Demonstrating the power of transformation that historic preservation can bring to a neighborhood was important. As a result, Mrs. Butler was “hands on” in her leadership – in addition to personal investment in the restoration of several notable historic houses, she was also instrumental in acquiring the Walker-Peters-Langdon House (WPL), the Pemberton House, and 700 Broadway for Historic Columbus. These three historic houses helped to tell the history of our town and Columbus' ties to Coca-Cola to residents and visitors alike for many years - the WPL is still open for tours today. She was also deeply involved in the restoration and interior decoration for each of these structures. In total, Mrs. Butler refurbished eight structures contiguous to her beloved 700 Broadway. Below is a "before and after" of the Italianate Townhouse that served as HCF's Headquarters for almost 30 years. As the story goes, Janice and Weezie first entered a dilapidated 700 Broadway to consider acquiring it for the new headquarters only to quickly come out running down the street screaming and scratching and covered with fleas. Now that’s commitment to the cause.

Historic Columbus’ highest honor, the Sarah Turner Butler Heritage Award, was created and named for her in 1984. The award has been given 36 times since then to individuals, corporations, non-profits, and organizations for their outstanding contributions to historic preservation in our city and region through demonstrated leadership and commitment to the mission of Historic Columbus. As its first recipient, the Board had to keep this top secret from their Chairman. This is a copy of her thank you note after receiving the award. Dear Friends, It is a good thing I didn’t know that I was to receive the honor you gave me tonight at the Annual Meeting! I have never been more surprised and more honored in all my life. Although I still say that people who do things because they want to and enjoy doing shouldn’t be rewarded. When I was selected as Woman of the year, I was so embarrassed that I wouldn’t go to church that morning, didn’t answer the phone, and drank two martinis before the tea! I love my present and have placed it on the sideboard where it looks perfect! It means a lot to me even though HCF shouldn’t be so extravagant to its old Board Chairman. Thank you all for this outstanding honor. Now you know you’ve got me hooked for as long as you want me! I love you all, Weezie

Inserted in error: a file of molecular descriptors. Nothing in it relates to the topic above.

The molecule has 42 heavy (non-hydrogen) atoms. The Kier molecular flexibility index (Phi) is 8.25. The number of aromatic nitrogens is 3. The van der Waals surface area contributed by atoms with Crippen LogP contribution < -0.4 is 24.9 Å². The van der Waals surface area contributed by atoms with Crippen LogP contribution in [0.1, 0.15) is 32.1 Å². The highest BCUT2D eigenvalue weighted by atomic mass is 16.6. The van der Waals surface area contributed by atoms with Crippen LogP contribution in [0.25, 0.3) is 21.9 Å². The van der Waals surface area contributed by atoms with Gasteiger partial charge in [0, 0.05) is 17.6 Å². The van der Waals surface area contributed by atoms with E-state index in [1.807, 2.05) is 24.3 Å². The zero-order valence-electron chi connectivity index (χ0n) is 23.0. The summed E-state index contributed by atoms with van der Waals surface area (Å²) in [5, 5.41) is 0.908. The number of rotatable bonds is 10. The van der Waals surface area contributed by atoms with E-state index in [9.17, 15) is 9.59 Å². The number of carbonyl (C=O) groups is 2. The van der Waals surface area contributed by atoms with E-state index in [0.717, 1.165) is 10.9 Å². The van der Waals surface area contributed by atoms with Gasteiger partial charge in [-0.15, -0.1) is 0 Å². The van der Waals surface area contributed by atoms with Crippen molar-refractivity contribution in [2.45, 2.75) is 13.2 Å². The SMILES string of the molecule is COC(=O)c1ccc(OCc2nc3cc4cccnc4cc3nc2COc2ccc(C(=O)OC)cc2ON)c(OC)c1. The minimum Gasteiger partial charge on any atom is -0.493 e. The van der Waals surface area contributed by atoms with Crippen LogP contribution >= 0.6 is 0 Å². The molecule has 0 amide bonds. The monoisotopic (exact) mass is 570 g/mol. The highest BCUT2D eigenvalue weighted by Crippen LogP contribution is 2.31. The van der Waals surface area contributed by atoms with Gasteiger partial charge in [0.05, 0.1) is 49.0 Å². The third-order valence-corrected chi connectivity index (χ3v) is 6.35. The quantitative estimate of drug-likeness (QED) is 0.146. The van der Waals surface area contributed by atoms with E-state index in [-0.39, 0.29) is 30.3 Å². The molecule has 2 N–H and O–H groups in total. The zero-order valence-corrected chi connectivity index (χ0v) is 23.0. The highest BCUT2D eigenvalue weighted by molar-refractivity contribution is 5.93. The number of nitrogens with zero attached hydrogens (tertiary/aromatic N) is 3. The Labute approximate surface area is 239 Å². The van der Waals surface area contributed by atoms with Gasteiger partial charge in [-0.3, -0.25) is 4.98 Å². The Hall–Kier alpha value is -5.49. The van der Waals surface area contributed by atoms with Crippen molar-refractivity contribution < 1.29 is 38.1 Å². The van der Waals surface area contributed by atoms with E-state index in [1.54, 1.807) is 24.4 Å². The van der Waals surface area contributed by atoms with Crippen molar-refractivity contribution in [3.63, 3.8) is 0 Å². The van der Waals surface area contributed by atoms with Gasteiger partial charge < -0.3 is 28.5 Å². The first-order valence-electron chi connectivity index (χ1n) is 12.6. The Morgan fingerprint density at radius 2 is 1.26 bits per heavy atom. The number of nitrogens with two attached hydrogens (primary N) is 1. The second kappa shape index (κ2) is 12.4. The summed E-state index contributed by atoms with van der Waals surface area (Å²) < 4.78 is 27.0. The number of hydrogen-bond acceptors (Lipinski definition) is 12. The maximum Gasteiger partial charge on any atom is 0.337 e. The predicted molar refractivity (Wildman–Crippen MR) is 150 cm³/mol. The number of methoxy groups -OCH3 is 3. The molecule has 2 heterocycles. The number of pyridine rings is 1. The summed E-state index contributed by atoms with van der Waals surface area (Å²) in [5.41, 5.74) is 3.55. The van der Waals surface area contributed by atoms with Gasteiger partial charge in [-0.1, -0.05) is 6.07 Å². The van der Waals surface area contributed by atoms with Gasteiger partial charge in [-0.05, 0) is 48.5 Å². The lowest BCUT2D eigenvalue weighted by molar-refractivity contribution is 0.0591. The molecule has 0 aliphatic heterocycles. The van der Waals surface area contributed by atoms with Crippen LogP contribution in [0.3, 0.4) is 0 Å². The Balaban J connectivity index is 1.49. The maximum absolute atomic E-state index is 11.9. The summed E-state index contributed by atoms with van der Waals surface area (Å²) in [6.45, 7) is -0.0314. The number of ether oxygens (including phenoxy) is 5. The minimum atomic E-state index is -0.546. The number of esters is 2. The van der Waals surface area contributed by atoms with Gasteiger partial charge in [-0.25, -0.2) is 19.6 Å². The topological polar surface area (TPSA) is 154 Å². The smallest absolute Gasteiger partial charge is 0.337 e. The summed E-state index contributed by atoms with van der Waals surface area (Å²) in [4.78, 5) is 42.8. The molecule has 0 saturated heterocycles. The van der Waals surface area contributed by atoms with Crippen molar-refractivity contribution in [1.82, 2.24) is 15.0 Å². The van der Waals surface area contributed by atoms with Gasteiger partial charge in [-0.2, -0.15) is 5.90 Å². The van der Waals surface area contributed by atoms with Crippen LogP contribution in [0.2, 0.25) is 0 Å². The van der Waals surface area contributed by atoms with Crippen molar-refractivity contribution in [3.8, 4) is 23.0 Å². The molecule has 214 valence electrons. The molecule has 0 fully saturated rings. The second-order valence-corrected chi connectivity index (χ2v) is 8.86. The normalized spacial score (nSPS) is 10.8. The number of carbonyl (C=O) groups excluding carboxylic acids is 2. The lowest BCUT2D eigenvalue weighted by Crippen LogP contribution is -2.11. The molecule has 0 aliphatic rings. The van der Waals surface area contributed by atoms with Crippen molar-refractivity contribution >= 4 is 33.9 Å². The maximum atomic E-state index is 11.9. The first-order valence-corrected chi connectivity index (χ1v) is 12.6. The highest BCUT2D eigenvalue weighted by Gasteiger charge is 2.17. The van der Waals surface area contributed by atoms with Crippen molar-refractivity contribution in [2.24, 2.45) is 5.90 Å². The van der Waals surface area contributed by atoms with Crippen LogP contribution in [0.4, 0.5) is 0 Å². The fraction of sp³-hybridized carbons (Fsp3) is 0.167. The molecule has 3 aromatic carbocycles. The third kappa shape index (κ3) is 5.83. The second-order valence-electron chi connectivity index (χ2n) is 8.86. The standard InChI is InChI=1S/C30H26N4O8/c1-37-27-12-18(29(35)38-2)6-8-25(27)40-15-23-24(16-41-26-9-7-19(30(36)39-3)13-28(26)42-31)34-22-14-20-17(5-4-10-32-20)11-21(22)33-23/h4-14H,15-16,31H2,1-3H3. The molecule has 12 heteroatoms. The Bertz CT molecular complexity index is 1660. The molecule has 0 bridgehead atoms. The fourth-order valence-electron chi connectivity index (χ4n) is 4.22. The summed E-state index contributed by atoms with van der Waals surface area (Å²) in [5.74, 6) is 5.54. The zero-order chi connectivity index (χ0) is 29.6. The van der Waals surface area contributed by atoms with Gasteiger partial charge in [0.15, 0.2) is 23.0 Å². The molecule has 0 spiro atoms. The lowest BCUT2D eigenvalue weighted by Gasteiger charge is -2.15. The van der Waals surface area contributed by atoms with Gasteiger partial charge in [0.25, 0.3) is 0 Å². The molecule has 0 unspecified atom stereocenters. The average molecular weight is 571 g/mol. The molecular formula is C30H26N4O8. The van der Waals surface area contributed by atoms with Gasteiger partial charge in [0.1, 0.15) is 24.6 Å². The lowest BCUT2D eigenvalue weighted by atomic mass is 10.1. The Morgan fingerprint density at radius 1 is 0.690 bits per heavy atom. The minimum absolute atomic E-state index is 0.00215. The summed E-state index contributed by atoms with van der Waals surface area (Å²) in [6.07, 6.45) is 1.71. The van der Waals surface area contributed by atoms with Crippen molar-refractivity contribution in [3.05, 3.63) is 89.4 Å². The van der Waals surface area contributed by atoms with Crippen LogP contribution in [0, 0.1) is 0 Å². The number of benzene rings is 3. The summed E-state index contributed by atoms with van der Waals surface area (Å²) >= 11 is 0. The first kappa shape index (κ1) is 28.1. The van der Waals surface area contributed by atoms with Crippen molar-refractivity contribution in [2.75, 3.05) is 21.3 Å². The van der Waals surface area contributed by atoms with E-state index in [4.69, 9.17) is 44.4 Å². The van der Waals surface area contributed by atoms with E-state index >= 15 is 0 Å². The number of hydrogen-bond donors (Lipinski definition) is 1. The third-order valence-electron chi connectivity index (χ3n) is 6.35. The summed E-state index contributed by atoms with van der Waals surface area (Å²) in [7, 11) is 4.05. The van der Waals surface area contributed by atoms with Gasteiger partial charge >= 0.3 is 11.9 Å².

Of course, we never let her go – and she never let us go either. We miss her terribly and hopefully; she is still proud of us. Without Weezie Butler and the four Historic Columbus Executive Directors (you'll see more about them in May!) - many things we find special about Columbus would not be here. For most people, historic preservation is about the places that have personal meaning to you. Fortunately for us all, Mrs. Butler loved this place we call home. Elizabeth B. Walden, HCF Executive Director


Historic Columbus is celebrating Women's History Month by sharing some of our community's history through the stories of individuals in our town. There is so much history that needs to be shared, and what you will see this coming month is just the beginning. More stories will continue to be shared each week throughout the year. Our community and our people have incredible stories, and Historic Columbus certainly doesn't know everything. We hope you will help us learn the rest of the story...your story, your family's story. Please consider sharing these stories with HCF to help create an oral history collection. You can email And don't worry, we will keep asking for your stories each month!

You can access ALL of Historic Columbus' History and Preservation Spotlights here:


Tuesdays With Justin here: Historic Columbus (GA) - YouTube